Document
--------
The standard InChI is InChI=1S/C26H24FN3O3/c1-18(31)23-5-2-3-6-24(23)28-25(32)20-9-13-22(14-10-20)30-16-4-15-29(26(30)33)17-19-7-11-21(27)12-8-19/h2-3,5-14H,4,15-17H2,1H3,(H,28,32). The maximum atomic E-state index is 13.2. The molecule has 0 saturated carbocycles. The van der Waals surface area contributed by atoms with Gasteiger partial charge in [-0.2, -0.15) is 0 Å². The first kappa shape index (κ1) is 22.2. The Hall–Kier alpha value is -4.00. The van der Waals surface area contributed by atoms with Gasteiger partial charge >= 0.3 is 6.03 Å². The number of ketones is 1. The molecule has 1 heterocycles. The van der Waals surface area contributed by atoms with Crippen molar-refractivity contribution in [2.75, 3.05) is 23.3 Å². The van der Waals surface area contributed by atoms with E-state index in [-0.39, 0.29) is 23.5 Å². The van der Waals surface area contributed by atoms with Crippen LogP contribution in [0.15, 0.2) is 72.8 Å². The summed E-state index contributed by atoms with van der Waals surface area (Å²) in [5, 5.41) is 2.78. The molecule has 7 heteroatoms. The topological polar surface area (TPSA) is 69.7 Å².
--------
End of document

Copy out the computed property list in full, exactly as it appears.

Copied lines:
The standard InChI is InChI=1S/C26H24FN3O3/c1-18(31)23-5-2-3-6-24(23)28-25(32)20-9-13-22(14-10-20)30-16-4-15-29(26(30)33)17-19-7-11-21(27)12-8-19/h2-3,5-14H,4,15-17H2,1H3,(H,28,32). The maximum atomic E-state index is 13.2. The molecule has 0 saturated carbocycles. The van der Waals surface area contributed by atoms with Gasteiger partial charge in [-0.2, -0.15) is 0 Å². The first kappa shape index (κ1) is 22.2. The Hall–Kier alpha value is -4.00. The van der Waals surface area contributed by atoms with Gasteiger partial charge >= 0.3 is 6.03 Å². The number of ketones is 1. The molecule has 1 heterocycles. The van der Waals surface area contributed by atoms with Crippen molar-refractivity contribution in [2.75, 3.05) is 23.3 Å². The van der Waals surface area contributed by atoms with E-state index in [-0.39, 0.29) is 23.5 Å². The van der Waals surface area contributed by atoms with Crippen LogP contribution in [0.15, 0.2) is 72.8 Å². The summed E-state index contributed by atoms with van der Waals surface area (Å²) in [5, 5.41) is 2.78. The molecule has 7 heteroatoms. The topological polar surface area (TPSA) is 69.7 Å².